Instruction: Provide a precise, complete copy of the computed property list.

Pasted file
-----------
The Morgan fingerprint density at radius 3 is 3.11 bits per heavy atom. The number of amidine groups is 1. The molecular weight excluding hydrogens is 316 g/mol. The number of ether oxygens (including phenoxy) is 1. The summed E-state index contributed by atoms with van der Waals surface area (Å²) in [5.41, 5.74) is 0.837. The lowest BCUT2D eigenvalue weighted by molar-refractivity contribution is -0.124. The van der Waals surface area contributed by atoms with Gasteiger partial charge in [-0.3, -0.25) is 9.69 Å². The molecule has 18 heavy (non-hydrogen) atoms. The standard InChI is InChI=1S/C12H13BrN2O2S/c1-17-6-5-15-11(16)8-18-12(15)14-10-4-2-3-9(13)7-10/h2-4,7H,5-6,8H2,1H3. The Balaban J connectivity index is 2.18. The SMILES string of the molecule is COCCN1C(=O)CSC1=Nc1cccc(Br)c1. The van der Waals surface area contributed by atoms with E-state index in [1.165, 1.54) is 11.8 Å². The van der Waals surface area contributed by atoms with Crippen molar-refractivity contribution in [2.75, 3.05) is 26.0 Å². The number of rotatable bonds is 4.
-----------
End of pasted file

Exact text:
The Morgan fingerprint density at radius 3 is 3.11 bits per heavy atom. The number of amidine groups is 1. The molecular weight excluding hydrogens is 316 g/mol. The number of ether oxygens (including phenoxy) is 1. The summed E-state index contributed by atoms with van der Waals surface area (Å²) in [5.41, 5.74) is 0.837. The lowest BCUT2D eigenvalue weighted by molar-refractivity contribution is -0.124. The van der Waals surface area contributed by atoms with Gasteiger partial charge in [-0.3, -0.25) is 9.69 Å². The molecule has 18 heavy (non-hydrogen) atoms. The standard InChI is InChI=1S/C12H13BrN2O2S/c1-17-6-5-15-11(16)8-18-12(15)14-10-4-2-3-9(13)7-10/h2-4,7H,5-6,8H2,1H3. The Balaban J connectivity index is 2.18. The SMILES string of the molecule is COCCN1C(=O)CSC1=Nc1cccc(Br)c1. The van der Waals surface area contributed by atoms with E-state index in [1.165, 1.54) is 11.8 Å². The van der Waals surface area contributed by atoms with Crippen molar-refractivity contribution in [2.75, 3.05) is 26.0 Å². The number of rotatable bonds is 4.